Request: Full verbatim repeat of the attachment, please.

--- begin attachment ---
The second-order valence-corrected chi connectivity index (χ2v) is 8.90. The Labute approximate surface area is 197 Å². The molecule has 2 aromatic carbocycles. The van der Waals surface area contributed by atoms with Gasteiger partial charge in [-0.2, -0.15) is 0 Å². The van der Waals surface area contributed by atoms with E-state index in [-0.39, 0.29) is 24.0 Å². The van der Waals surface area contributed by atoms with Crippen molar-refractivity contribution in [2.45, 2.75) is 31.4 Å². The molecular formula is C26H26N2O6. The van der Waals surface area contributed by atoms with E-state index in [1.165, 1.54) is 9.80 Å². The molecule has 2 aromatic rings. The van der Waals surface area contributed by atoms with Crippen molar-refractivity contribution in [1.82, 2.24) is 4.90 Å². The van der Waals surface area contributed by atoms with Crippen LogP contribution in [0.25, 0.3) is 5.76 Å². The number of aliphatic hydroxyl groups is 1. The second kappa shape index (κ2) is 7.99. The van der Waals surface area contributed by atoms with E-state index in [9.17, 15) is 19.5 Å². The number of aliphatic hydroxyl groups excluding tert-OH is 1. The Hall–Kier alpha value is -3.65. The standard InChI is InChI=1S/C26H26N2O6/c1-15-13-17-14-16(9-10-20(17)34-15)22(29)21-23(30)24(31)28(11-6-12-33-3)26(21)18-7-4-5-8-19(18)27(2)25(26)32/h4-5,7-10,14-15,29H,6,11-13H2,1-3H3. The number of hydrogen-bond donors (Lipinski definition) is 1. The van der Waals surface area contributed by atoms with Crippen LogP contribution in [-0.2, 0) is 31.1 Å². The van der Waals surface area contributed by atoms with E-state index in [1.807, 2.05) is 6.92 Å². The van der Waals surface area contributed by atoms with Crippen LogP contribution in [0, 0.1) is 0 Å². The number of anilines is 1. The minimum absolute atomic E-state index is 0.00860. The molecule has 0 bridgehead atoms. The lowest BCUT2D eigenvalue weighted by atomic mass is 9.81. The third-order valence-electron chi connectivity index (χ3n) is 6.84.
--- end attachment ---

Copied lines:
The second-order valence-corrected chi connectivity index (χ2v) is 8.90. The Labute approximate surface area is 197 Å². The molecule has 2 aromatic carbocycles. The van der Waals surface area contributed by atoms with Gasteiger partial charge in [-0.2, -0.15) is 0 Å². The van der Waals surface area contributed by atoms with E-state index in [-0.39, 0.29) is 24.0 Å². The van der Waals surface area contributed by atoms with Crippen molar-refractivity contribution in [2.45, 2.75) is 31.4 Å². The molecular formula is C26H26N2O6. The van der Waals surface area contributed by atoms with E-state index in [1.165, 1.54) is 9.80 Å². The molecule has 2 aromatic rings. The van der Waals surface area contributed by atoms with Crippen molar-refractivity contribution in [1.82, 2.24) is 4.90 Å². The van der Waals surface area contributed by atoms with Crippen LogP contribution in [0.25, 0.3) is 5.76 Å². The number of aliphatic hydroxyl groups is 1. The second kappa shape index (κ2) is 7.99. The van der Waals surface area contributed by atoms with E-state index in [9.17, 15) is 19.5 Å². The number of aliphatic hydroxyl groups excluding tert-OH is 1. The Hall–Kier alpha value is -3.65. The standard InChI is InChI=1S/C26H26N2O6/c1-15-13-17-14-16(9-10-20(17)34-15)22(29)21-23(30)24(31)28(11-6-12-33-3)26(21)18-7-4-5-8-19(18)27(2)25(26)32/h4-5,7-10,14-15,29H,6,11-13H2,1-3H3. The number of hydrogen-bond donors (Lipinski definition) is 1. The van der Waals surface area contributed by atoms with Crippen LogP contribution in [-0.2, 0) is 31.1 Å². The van der Waals surface area contributed by atoms with E-state index in [1.807, 2.05) is 6.92 Å². The van der Waals surface area contributed by atoms with Crippen LogP contribution in [0, 0.1) is 0 Å². The number of anilines is 1. The minimum absolute atomic E-state index is 0.00860. The molecule has 0 bridgehead atoms. The lowest BCUT2D eigenvalue weighted by atomic mass is 9.81. The third-order valence-electron chi connectivity index (χ3n) is 6.84.